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The story of the crazy 1972 doubleheader between the Yankees and Royals

I’m not sure the Yankees and Royals enjoyed playing two on August 27, 1972.

David Cone

The Yankees and Royals played a doubleheader on August 27, 1972. Seven hours and 28 minutes of game action later, the Yankees had swept the doubleheader, winning both game in crazy fashion.

In the first game of the day, Mel Stottlemyre was the starting pitcher for the Yankees. He allowed five runs in just 1.2 innings and was replaced by Wade Blasingame. Blasingame pitched 4.1 innings in relief, but allowed a run in the fifth, leaving the Yankees down 6-0.

The Yankees chipped away at the deficit, scoring two runs in the fifth. In the sixth, the Yankees added another two runs. After two scoreless innings from Ron Klimkowski, they scored another two runs in the eighth, coming all the way back to tie the game.

Sparky Lyle came in and pitched a 1-2-3 inning in the ninth. The Yankees then loaded the bases with nobody out in the bottom of the ninth. After Ron Swoboda fouled out, Johnny Callison appeared to hit a walk-off grand slam. However, the ball actually landed on top of the scoreboard in right-center and bounced back into play. Callison was credited with just a single. However, it was enough for the Yankees to win 7-6.

Somehow the second game of the day was even crazier.

Fritz Peterson got the start for the Yankees in the second game, and early on he was cruising. Two singles and one hit batter were the only baserunners he allowed through four innings. In the meantime, the Yankees opened up a 5-0 lead, scoring two runs in the third, and three in the fourth.

In the top of the fifth, John Mayberry led off the inning with a home run, making it 5-1. Peterson retired the next three batters, keeping the damage to just the one run. After a couple more scoreless innings from Peterson, the Yankees tacked on another run in the seventh.

With a five-run lead, Peterson came back out for the eighth. Freddie Patek hit a one-out double, and came around to score when Amos Otis singled. After allowing a single in the next at bat, Peterson was replaced by Lyle. After already pitching once, the Yankees called upon Lyle to finish off the game. That may not have been the best decision.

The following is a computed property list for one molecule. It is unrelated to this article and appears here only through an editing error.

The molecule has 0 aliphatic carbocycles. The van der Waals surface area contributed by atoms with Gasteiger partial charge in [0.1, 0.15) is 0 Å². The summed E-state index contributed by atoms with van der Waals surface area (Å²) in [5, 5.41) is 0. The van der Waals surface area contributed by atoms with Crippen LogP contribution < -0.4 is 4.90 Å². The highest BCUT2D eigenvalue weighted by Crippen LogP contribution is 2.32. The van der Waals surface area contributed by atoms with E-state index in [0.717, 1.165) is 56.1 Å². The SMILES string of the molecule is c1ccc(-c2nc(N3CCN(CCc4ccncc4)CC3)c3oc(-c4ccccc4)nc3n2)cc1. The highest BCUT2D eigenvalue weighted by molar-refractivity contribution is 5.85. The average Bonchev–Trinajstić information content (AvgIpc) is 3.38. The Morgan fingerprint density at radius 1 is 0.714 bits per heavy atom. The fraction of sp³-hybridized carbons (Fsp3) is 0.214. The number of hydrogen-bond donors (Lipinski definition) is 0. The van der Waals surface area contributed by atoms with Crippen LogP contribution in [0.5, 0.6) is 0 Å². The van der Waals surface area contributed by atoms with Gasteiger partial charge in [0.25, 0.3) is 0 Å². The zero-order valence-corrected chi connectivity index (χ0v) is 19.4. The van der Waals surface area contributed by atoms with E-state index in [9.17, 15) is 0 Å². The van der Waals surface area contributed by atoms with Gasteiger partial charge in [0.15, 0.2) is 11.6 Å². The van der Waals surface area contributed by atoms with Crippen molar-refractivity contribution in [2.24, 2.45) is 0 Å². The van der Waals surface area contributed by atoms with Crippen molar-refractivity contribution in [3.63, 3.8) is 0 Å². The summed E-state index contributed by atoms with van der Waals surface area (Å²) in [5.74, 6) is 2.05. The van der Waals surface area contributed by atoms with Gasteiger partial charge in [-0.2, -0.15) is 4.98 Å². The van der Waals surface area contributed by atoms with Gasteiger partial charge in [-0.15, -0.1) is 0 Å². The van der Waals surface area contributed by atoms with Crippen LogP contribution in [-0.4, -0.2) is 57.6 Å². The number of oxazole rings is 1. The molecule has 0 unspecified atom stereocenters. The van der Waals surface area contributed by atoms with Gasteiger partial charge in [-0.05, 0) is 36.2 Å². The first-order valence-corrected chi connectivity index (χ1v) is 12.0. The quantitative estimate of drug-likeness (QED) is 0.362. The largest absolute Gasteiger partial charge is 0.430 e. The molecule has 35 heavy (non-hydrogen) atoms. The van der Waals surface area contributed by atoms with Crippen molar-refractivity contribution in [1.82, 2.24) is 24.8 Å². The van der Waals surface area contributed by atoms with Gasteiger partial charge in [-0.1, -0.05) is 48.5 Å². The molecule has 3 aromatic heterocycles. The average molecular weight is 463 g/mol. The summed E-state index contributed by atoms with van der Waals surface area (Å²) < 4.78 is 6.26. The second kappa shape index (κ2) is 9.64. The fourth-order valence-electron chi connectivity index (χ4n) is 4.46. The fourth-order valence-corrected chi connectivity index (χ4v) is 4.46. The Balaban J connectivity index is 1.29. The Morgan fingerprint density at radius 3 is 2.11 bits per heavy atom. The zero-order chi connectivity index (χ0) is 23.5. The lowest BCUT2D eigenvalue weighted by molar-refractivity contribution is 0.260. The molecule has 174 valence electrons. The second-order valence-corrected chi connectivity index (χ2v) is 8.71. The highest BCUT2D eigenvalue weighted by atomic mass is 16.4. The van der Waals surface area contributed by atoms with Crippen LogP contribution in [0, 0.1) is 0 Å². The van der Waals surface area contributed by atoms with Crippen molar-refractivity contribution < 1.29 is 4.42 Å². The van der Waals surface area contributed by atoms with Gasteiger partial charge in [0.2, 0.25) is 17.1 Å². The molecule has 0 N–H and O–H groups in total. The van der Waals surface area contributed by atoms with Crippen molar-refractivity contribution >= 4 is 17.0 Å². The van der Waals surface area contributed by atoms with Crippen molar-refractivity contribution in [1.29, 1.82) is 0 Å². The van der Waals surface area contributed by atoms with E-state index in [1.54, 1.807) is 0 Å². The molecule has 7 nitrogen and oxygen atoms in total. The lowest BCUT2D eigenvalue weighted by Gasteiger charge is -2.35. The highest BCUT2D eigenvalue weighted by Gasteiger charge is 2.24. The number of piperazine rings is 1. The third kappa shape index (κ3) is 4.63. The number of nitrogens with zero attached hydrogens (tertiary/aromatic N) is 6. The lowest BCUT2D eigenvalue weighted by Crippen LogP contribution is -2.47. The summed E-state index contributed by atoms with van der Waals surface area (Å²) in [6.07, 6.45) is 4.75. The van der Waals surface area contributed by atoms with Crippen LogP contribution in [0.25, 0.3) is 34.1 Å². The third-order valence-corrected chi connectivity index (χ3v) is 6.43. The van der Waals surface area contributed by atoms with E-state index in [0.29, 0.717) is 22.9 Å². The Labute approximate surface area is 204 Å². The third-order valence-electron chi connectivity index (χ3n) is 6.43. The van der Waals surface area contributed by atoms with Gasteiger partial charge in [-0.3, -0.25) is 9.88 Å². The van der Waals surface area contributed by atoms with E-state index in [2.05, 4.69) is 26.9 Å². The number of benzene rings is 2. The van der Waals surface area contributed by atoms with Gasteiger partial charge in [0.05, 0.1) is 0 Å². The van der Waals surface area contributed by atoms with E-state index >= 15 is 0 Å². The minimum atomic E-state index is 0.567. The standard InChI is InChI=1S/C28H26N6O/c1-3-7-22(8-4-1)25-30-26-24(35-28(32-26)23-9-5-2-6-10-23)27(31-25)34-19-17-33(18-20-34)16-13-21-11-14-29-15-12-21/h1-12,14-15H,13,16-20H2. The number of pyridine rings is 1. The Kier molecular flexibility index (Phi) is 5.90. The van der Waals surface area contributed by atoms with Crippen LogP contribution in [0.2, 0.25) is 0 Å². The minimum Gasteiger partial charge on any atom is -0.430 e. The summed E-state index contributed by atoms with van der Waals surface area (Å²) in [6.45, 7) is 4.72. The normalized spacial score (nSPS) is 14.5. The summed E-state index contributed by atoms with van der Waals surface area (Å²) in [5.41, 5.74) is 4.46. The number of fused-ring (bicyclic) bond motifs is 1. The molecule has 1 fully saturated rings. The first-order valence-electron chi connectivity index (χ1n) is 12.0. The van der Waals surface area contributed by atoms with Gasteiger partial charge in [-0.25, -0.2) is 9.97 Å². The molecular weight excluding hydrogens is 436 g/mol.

The first batter Lyle faced was future Yankee teammate Lou Piniella, who hit a three-run home run off Lyle, making it 6-5. Lyle then got a pair of fly outs to end the inning, but the Yankees’ lead was down to one run.

The pitchers’ spot was due up first in the bottom of the eighth, so the Yankees sent up Lyle to hit, as he still had the ninth to pitch. He gave them an added bonus of singling to lead off the inning. Bernie Allen then added a single, moving Lyle to scoring position. However, Lyle was then immediately picked off second, and the Yankees scored no insurance runs in the inning.

Lyle needed just three outs to finish off a doubleheader sweep. He got none. The Royals first four hitters went single, double, single, single, taking a 7-6 lead and knocking Lyle out of the game. Ron Klimkowski replaced Lyle, also making his second appearance of the day. He immediately threw away a sacrifice bunt, allowing another run to score. Klimkowski eventually got out of the inning without allowing another run, but it was now the Yankees down with just three outs left.

Roy White and Felipe Alou started off the bottom of the ninth with two straight singles. A John Ellis double play then immediately erased Alou. However, White did move to third on the play. Celerino Sanchez kept the Yankees alive with a single, scoring White. Jerry Kennedy followed that with a single, moving Sanchez into scoring position. Thurman Munson then added a third-straight single, scoring Sanchez and tying the game. Horace Clark flew out to end the inning, but after being down to their final out, the Yankees had come back to tie the game.

The game would go quite a bit longer after that. The Royals left the bases loaded in the 12th. The Yankees then did the same in the 13th. After a couple more botched RISP opportunities from both teams, the Yankees loaded the bases with nobody out in the 16th. Just as he did in the ninth, Clark flew out. However, this time, there was no one out, and it was deep enough for Sanchez to tag up and score. The Yankees came away with a 9-8 win in 16 innings.

In relief for the Yankees, Lindy McDaniel pitched seven scoreless innings. He very nearly went as long as the starting pitcher, Peterson, did.

The weirdest day belonged to Sparky Lyle. He is probably the only person to record a win, a blown save, a hit, and get picked off in the same day.